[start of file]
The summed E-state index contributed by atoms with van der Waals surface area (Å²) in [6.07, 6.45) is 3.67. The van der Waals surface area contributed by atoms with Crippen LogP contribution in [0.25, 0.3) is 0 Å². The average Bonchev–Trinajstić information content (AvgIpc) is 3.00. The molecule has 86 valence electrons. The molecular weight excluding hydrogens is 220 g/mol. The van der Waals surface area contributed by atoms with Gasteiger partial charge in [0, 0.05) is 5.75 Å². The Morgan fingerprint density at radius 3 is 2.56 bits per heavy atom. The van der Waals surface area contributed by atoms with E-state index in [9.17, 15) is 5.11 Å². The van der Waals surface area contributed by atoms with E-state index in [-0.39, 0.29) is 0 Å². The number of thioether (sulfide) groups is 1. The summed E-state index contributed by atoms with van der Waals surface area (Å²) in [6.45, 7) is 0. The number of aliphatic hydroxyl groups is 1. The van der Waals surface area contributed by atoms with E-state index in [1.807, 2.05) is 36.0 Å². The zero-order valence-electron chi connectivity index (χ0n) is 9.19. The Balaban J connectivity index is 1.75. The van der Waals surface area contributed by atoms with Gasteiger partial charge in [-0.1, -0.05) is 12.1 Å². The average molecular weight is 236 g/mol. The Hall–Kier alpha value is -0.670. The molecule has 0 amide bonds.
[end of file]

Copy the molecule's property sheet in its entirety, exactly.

The summed E-state index contributed by atoms with van der Waals surface area (Å²) in [6.07, 6.45) is 3.67. The van der Waals surface area contributed by atoms with Crippen LogP contribution in [0.25, 0.3) is 0 Å². The average Bonchev–Trinajstić information content (AvgIpc) is 3.00. The molecule has 86 valence electrons. The molecular weight excluding hydrogens is 220 g/mol. The van der Waals surface area contributed by atoms with Gasteiger partial charge in [0, 0.05) is 5.75 Å². The Morgan fingerprint density at radius 3 is 2.56 bits per heavy atom. The van der Waals surface area contributed by atoms with E-state index in [9.17, 15) is 5.11 Å². The van der Waals surface area contributed by atoms with E-state index in [-0.39, 0.29) is 0 Å². The number of thioether (sulfide) groups is 1. The summed E-state index contributed by atoms with van der Waals surface area (Å²) in [6.45, 7) is 0. The number of aliphatic hydroxyl groups is 1. The van der Waals surface area contributed by atoms with E-state index in [1.807, 2.05) is 36.0 Å². The zero-order valence-electron chi connectivity index (χ0n) is 9.19. The Balaban J connectivity index is 1.75. The van der Waals surface area contributed by atoms with Gasteiger partial charge in [-0.1, -0.05) is 12.1 Å². The average molecular weight is 236 g/mol. The Hall–Kier alpha value is -0.670. The molecule has 0 amide bonds.